The Black Bull Tavern, Then

The original name of the Black bull on Queen was changed to the Clifton House at some point until it reverted back in 1977 or so.

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Back in the 60’s and early 70’s these bars were not what you would call “welcoming or “friendly”. Note the boarded up front windows.

These were dark holes where men (mostly) went to drink.

It was mostly cheap draft beer back then.

No one ever asked “Hey, what’s on tap?”.

The bars along Queen were all like this.

The Beverly, the Horseshoe, the Cameron, the Holiday. the Paddock, The Drake and the Gladstone.  At some point in the late 70’s things started to change, there were a few British pubs that offered a selection of imported draft beers and I suspect the proximity of OCA and the emerging music scene centred around the college had some influence.

Of course, if you went to OCA and hung out at the Bev, your beer of choice was Black Label and preferably in a quart bottle.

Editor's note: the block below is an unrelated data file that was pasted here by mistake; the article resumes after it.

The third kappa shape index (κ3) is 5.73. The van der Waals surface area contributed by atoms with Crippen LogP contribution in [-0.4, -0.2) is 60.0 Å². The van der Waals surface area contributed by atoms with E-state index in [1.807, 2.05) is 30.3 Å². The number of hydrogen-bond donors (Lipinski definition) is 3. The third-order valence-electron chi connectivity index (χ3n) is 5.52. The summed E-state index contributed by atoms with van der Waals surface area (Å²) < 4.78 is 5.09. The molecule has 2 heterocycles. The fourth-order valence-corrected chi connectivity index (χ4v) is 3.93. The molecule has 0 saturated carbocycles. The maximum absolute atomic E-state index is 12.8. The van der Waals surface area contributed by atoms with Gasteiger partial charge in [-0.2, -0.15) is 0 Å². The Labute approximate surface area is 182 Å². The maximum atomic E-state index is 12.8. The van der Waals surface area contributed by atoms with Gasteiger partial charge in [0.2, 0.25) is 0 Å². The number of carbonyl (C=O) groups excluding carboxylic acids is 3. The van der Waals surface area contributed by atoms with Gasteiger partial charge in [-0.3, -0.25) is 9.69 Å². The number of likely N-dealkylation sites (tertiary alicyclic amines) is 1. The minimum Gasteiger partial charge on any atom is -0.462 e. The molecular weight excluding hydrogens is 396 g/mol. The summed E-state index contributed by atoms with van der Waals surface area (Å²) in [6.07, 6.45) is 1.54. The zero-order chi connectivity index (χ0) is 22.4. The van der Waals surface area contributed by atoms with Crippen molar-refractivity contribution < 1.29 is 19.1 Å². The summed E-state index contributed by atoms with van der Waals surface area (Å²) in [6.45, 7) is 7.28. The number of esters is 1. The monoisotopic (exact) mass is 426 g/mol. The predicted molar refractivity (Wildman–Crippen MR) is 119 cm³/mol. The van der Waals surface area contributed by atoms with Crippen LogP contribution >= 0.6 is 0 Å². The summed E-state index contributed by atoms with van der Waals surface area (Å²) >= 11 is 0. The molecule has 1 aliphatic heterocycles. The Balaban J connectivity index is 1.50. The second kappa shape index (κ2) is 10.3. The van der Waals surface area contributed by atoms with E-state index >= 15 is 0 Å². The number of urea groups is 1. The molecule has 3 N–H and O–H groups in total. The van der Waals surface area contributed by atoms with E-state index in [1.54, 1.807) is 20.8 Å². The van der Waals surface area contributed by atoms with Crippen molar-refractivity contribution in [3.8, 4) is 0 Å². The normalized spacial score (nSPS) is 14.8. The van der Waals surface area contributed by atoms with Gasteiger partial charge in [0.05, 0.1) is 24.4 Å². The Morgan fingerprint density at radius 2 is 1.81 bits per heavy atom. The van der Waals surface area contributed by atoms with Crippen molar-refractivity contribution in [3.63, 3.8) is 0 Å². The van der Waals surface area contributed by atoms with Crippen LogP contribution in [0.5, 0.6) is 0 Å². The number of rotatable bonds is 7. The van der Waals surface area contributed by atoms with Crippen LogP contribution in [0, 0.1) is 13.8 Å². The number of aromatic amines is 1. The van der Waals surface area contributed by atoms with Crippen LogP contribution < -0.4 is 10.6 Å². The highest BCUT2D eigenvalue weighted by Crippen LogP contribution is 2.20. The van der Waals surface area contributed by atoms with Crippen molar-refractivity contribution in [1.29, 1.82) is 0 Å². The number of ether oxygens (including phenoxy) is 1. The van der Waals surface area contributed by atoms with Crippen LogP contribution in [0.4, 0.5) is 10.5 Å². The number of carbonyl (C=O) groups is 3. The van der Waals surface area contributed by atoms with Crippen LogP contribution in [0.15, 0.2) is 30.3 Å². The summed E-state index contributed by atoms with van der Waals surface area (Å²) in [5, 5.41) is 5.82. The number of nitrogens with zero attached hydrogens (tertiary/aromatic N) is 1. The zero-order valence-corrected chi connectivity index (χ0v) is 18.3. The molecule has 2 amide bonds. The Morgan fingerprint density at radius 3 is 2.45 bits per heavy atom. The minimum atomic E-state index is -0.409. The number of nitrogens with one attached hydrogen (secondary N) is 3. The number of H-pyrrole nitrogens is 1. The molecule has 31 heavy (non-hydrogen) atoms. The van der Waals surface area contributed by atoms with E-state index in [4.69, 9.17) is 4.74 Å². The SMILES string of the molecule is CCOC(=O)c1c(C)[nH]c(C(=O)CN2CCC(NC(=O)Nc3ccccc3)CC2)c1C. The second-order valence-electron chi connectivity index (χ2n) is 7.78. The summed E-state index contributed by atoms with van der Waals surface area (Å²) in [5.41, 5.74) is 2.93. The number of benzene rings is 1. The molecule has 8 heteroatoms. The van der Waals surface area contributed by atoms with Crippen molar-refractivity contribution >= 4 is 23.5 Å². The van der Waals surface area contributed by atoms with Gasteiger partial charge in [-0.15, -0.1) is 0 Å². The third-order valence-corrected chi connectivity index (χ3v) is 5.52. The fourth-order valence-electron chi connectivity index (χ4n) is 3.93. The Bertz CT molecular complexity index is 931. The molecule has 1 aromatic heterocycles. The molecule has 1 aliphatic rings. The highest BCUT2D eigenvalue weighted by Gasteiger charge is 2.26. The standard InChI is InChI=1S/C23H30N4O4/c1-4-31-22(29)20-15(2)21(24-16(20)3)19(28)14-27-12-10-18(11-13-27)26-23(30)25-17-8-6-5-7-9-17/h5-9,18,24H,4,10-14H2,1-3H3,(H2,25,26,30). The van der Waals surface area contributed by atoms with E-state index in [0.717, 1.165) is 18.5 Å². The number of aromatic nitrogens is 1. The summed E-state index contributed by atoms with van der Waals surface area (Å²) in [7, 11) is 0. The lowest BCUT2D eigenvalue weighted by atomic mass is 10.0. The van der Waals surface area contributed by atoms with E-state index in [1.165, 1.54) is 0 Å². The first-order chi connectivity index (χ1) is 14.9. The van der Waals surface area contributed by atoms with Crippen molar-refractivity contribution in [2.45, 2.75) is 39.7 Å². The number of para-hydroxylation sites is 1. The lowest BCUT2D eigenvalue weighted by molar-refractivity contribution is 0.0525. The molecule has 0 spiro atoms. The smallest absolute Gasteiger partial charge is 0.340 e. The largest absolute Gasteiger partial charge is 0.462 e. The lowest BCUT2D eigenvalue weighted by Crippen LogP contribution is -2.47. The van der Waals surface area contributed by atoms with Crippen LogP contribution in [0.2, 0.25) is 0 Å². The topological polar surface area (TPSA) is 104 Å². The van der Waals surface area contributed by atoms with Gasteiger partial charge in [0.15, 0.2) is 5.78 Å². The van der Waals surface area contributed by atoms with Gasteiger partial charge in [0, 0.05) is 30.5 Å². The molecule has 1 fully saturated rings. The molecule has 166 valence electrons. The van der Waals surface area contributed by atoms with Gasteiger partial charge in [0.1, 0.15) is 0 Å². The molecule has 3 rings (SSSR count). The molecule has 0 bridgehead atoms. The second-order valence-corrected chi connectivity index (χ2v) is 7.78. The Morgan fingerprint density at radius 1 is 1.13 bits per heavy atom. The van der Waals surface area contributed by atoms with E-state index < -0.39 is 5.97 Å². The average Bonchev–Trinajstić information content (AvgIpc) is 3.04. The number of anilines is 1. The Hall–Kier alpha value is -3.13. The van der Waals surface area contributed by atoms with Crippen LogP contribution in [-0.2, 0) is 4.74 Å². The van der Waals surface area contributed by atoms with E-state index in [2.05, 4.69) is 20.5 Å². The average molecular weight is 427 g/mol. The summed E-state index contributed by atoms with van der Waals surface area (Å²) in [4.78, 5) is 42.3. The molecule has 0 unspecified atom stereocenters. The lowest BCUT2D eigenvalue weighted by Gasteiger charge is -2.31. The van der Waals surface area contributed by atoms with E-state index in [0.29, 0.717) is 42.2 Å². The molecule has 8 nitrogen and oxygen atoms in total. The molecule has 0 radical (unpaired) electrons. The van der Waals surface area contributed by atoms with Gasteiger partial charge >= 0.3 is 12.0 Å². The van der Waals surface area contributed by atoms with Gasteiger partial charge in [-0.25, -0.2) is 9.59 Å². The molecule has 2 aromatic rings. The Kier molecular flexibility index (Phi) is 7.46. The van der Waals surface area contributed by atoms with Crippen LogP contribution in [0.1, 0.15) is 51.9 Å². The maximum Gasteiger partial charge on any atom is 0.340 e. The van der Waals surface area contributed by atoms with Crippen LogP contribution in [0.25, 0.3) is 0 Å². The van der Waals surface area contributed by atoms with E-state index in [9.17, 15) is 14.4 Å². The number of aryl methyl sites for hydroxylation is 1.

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Looking south down Soho towards the Peter Pan restaurant circa 1974. a couple of years before Queen West became cool.

 

Remember When…

Buying liquor and wine in Ontario used to be quite a chore. There was no self service until the mid 1980’s. Arriving at the LCBO you would find rows of counters with the various items listed on a series of  vertical boards.

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Unless you knew exactly what you wanted, this could prove difficult. You would then fill out your request on a slip of paper and present it to the cashier and pay. Once this step was completed, your slip of paper would then be passed on to one of the men behind the long counter.

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He would in turn, retrieve your item from the back and put it in a paper bag.He would present your purchase to you and quickly pull it out of the bag for your inspection before handing it to you. There was a strange sense of secrecy to the whole event.

More of a pharmacy than a store….

Toronto House Prices 1889

From the Globe and Mail.

Note that some of these prices are for TWO houses!

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Housing in the city used to be affordable. Using the Bank of Canada’s Inflation calculator,

a house that cost $3000.00 at the turn of the century  is equal to about $70,000.00 in today’s money.